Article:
With the U.S. Environmental Protection Agency breathing down its neck, Colorado Springs is more than doubling its stormwater division staff and pumping about $7.1 million this year alone into keeping city waterways clean and free-flowing and the water quality high.
The EPA threatened to sue after it audited the city stormwater system in August 2015 - two months after Mayor John Suthers took office - and found no improvement since a dismal state audit in February 2013.
"We have not yet resolved the issues (with the EPA)," Suthers said in an interview Wednesday. "Our emphasis of course is looking forward: Let's make things right. We think any kind of large fine would be unproductive. We feel we've done a really good job at addressing all the deficiencies."
A new Stormwater Program Implementation Plan released Wednesday outlines how the division staff will more than double, from 28 to 66 full-time employees, all dedicated to stormwater, with 49 already on board.
The annual city budget for MS4 permit compliance climbs from about $3 million to about $7.1 million this year. That Municipal Separate Storm Sewer System permit allows the flow into interstate waters, from Fountain Creek into the Arkansas River to the Mississippi River and into the Gulf of Mexico.
The $7.1 million devoted to MS4 comes in addition to $9.2 million a year being spent on capital projects, plus $3 million from Colorado Springs Utilities, for a total of more than $19 million a year.
In order to protect water quality, strict enforcement will be launched at construction and industrial sites and with private developers who don't comply.
In all, 71 projects will be completed over the next 20 years, with channel improvements consuming the most funds. In order to speed such improvements, though, the city might use outside contractors on capital projects until all additional staff members are on board.
Suthers had a message for the community. "We have to face the fact that Colorado Springs has underfunded its stormwater program for a number of years. And we have a lot of work to do."
Unlike most every other city in America, he said, "We don't have a dedicated fund for stormwater."
The City Council could create a stormwater fund unilaterally if it chose to do so. But the mayor wants more information first, so members of public works, finance and the city attorney's office are researching how other cities' stormwater programs are structured.
"The other thing voters or the council have a right to expect, if you do this (create the fund), you're freeing some money that's been going to stormwater. I think the council or voters are going to want to know, what do you do with that money?"
He would propose investing it in the Police Department, which now has 14 officers per 10,000 people - compared with 18 in Aurora and 21 in Denver.
"To put 100 officers on the street is $10 million a year," Suthers said. "I do think the public is starting to focus on police issues. Policing is much more technical today, but ultimately, there's no substitute for a human being driving around in a car."
But without a stormwater fund, how will the city pay its $16 million annual obligation?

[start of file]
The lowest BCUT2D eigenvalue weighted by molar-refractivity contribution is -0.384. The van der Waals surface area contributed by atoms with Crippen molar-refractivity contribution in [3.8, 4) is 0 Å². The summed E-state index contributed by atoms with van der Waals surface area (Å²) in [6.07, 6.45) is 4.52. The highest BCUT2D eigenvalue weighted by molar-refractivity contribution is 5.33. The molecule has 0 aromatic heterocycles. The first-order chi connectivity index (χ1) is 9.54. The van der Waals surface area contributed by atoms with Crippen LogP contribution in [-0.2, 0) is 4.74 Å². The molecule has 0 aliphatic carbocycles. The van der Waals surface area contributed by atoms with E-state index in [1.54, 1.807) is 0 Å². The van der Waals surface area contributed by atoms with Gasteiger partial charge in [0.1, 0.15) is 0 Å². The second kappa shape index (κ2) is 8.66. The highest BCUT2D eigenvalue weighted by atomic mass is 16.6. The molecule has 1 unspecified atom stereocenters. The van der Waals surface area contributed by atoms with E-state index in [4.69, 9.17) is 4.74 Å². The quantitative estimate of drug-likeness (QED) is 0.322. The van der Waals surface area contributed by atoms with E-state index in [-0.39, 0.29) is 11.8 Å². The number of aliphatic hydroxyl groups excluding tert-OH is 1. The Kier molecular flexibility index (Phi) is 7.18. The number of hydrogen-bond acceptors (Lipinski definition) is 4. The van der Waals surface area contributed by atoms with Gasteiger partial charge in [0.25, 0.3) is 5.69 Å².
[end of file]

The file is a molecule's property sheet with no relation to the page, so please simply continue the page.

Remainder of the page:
"We're going to get it from the general fund until we can get it from another fund. If the city falls short in any five-year period with the intergovernmental agreement (with Pueblo County), Utilities makes up the difference," he said.
"I'm not worried about that. What I'm worried about rather is the consequences to the city if this doesn't get funded. I would hope the average Joe would want the city of Colorado Springs to be compliant. The EPA does have jurisdiction over stormwater."
This strong push to "make things right" comes after nearly a decade of essentially ignoring stormwater concerns. The recession started in 2008, and voters in 2009 backed Issue 300, which weakened city use of enterprise funds. The then-City Council promptly eliminated the city's Stormwater Enterprise Fund, which levied fees based mostly on a property's impervious surface area.
The loss of that $15 million to $16 million a year infuriated officials in Pueblo County, who threatened to withdraw the vital 1041 permit for the Southern Delivery System, an $825 million project that was 20 years in the making. Pueblo County, after all, was receiving heavy sedimentation in flows from Fountain Creek.
Suthers soon found himself surfing dual waves of stormy waters - negotiating with Pueblo County to save the delivery system, and conferring with the EPA on how best to meet requirements of the MS4 permit.
Months of frustrating negotiations with Pueblo County finally resulted in April in the 20-year agreement for the city to complete 71 capital projects, spending more than $460 million over 20 years.
The money will be spent in five-year increments, at a rate of $100 million the first five years followed by $110 million, $120 million and $130 million. Any developers' projects or other efforts would be in addition to the promised amounts.
If the projects aren't done in time, the accord will be extended five years. And if Colorado Springs can't come up with the money required, the city-owned Utilities will have to do so.
But while negotiations with Pueblo County were tough, efforts to satisfy the EPA evidently have proven even more difficult. A decision from the federal agency is expected "relatively quickly," Suthers said.
Whatever the EPA decides, Suthers long has insisted that the city's stormwater shortcomings must be fixed.
"I mean this very sincerely," he told The Gazette last April. "It's the right thing to do. And it's something we should do."